26 February 2006

Alzheimer's and Parkinson's May be Linked to K Channel Gene Mutation

Potassium Channels are vital gateways in all body cells, and play a particular role in nerve cells for propagating action potentials, or nerve impulses. Now, researchers at the US NIH National Institute of Neurological Disorders and Stroke (NINDS), have linked mutations in potassium channel genes (KCNC3) to different types of spinocerebellar ataxias, cerebellar degeneration, and a form of mental retardation. The mutated KCNC3 genes are linked to nerve death in these disorders. In addition, abnormal potassium channels have been found in Alzheimer's Disease, Parkinson's Disease, and Huntington's Disease--all severe progressively degenerative neuronal maladies.

"This type of gene has never before been linked to nerve cell death," says Stefan Pulst, M.D., of Cedars-Sinai Medical Center at the University of California, Los Angeles, who led the new study. The report will appear in the February 26, 2006, advance online publication of Nature Genetics.*

In the study, the researchers looked for the gene that caused a neurodegenerative movement disorder called spinocerebellar ataxia in a Filipino family. This disorder typically appears in adulthood and causes loss of neurons in the brain's cerebellum, resulting in progressive loss of coordination (ataxia). Dr. Pulst and his colleagues traced the disease in this family to mutations in a gene called KCNC3. The gene codes for one of the proteins that form potassium channels – pore-like openings in the cell membrane that control the flow of potassium ions into the cell. The researchers found a different KCNC3 mutation in a previously identified French family with a disease called spinocerebellar ataxia type 13, which causes childhood-onset ataxia, cerebellar degeneration, and mild mental retardation.

The KCNC3 gene codes for a type of potassium channel that normally opens and closes very quickly. This type of channel is particularly important in "fast-bursting neurons" that fire hundreds of times per second in the brain. "Fast-bursting neurons are like building blocks – they are used in the nervous system a lot," Dr. Pulst says. Among other places, these neurons are found in the brain's substantia nigra, where they aid in motor control, and in the hippocampus, where they play a role in learning. Previous studies have found abnormalities in the number of potassium channels in Parkinson's, Alzheimer's, and Huntington's diseases. Together with the new study, these findings suggest that potassium channel abnormalities may contribute to a wide variety of neurodegenerative diseases.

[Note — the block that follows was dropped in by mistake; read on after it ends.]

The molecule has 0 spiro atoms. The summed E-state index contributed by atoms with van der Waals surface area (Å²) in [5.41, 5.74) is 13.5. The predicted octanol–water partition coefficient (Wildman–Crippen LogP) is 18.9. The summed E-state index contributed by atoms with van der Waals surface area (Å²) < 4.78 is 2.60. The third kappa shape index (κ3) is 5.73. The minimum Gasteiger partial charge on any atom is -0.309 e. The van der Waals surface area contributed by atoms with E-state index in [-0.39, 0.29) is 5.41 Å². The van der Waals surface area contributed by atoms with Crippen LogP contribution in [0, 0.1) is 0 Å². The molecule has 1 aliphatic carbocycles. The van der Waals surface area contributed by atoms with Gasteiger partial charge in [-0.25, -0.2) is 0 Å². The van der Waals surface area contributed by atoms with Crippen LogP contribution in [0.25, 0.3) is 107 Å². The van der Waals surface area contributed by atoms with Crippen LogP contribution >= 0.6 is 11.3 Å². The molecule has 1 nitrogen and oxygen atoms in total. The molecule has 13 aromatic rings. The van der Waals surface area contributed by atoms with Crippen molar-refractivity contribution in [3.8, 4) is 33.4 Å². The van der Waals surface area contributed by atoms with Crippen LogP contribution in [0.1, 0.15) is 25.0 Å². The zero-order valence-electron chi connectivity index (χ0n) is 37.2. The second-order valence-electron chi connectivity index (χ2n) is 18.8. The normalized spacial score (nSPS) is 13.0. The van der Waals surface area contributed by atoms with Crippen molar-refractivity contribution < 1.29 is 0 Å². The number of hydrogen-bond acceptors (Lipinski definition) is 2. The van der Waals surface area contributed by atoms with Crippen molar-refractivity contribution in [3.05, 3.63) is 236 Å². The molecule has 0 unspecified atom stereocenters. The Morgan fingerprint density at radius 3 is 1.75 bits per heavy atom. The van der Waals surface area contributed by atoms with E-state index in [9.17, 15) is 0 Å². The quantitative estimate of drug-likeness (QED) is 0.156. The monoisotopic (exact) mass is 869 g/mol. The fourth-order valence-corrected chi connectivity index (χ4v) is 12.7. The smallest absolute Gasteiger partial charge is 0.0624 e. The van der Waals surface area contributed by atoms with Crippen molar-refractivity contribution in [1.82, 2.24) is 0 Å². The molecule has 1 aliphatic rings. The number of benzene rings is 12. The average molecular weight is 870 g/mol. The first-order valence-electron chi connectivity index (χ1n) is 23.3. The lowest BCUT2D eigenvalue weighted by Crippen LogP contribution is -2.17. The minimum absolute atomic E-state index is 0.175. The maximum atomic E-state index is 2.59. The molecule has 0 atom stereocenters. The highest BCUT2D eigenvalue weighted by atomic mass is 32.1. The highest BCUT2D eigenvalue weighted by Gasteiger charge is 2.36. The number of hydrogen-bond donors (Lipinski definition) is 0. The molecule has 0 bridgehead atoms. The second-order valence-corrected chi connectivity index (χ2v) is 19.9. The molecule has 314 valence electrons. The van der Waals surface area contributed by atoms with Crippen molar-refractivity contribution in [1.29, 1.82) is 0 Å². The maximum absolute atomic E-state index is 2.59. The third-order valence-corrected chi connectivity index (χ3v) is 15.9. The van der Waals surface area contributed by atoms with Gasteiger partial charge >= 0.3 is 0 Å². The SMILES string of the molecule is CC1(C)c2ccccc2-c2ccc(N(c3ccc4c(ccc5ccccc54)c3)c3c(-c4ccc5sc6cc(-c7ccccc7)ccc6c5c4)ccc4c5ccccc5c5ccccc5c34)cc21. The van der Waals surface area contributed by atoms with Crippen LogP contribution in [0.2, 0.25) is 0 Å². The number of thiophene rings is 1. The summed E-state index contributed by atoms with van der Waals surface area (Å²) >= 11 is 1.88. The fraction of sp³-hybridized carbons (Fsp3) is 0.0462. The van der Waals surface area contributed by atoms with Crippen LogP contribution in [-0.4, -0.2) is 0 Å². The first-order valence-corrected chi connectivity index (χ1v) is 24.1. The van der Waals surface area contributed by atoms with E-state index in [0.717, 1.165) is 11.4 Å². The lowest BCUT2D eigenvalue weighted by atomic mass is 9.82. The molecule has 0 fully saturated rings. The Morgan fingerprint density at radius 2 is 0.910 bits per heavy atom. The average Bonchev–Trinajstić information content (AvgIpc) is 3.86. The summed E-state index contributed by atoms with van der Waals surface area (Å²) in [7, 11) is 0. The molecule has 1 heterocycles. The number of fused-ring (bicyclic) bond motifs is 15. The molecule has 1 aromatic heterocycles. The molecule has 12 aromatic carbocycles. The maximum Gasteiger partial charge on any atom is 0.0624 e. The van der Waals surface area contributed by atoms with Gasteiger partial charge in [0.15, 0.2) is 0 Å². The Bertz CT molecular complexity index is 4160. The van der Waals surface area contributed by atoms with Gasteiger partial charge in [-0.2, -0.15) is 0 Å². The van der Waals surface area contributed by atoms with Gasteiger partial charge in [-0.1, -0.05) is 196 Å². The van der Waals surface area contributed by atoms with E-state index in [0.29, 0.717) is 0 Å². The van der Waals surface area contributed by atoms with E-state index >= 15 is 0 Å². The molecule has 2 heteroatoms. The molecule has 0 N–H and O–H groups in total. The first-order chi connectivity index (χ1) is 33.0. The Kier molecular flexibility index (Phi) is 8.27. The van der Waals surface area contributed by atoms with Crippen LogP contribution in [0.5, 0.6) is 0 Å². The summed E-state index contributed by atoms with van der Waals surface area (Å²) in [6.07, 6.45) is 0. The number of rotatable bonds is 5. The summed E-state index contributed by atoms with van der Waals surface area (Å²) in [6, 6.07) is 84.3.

....Through cell culture experiments, the researchers learned that the KCNC3 mutations in the Filipino and French families affect the potassium channel very differently. The mutation found in the Filipino family completely prevented the potassium channel from functioning. The mutation from the French family caused potassium channels to open earlier than normal and close too late. This reduced the rate at which the neurons could fire.

Researchers have long known that potassium channels are important for neuronal function. Mutations in other potassium channel genes have been linked to problems such as epilepsy, cardiac arrhythmias, and periodic muscle paralysis. One type of potassium channel defect has also been found in a disorder called episodic ataxia type 1 that causes brief episodes of ataxia without neurodegeneration. However, potassium channel mutations have never before been linked to neurodegenerative disease or mental retardation. The findings were surprising because mice lacking the KCNC3 gene have only mild behavioral changes, Dr. Pulst says.

It is not yet clear exactly how the potassium channel mutations cause neurodegeneration. One theory is that the mutations might increase the amount of calcium that can enter cells, causing them to die because of excitotoxicity (overstimulation). The altered potassium channels might prevent neurons from coping well with oxidative stress – damage from reactive molecules called free radicals that are produced during metabolism. The mutations also might cause subtle developmental defects that reduce the long-term survival of neurons, the researchers say.

Potassium channels in many nerve types must be very fast, and their timing of opening and closing has to be precise. Very subtle changes in the gene sequence could throw off the timing of the channels. The more overt the changes, the earlier in life the defects would exhibit themselves as poor neuronal functioning.

This type of defect strikes me as a candidate for gene therapy, more than traditional pharmacotherapy. Until ultra-selective means of introducing genes into particular cell types are perfected, good and definitive therapies for such mutational changes may be delayed. Nevertheless, it is important to catalog these defects and their manifestations, so that scientists in all the various therapeutic approaches can evaluate potential therapies. This is the grunt work that absolutely must be done to pave the way for the magnificent treatments that will in time appear smooth and effortless.

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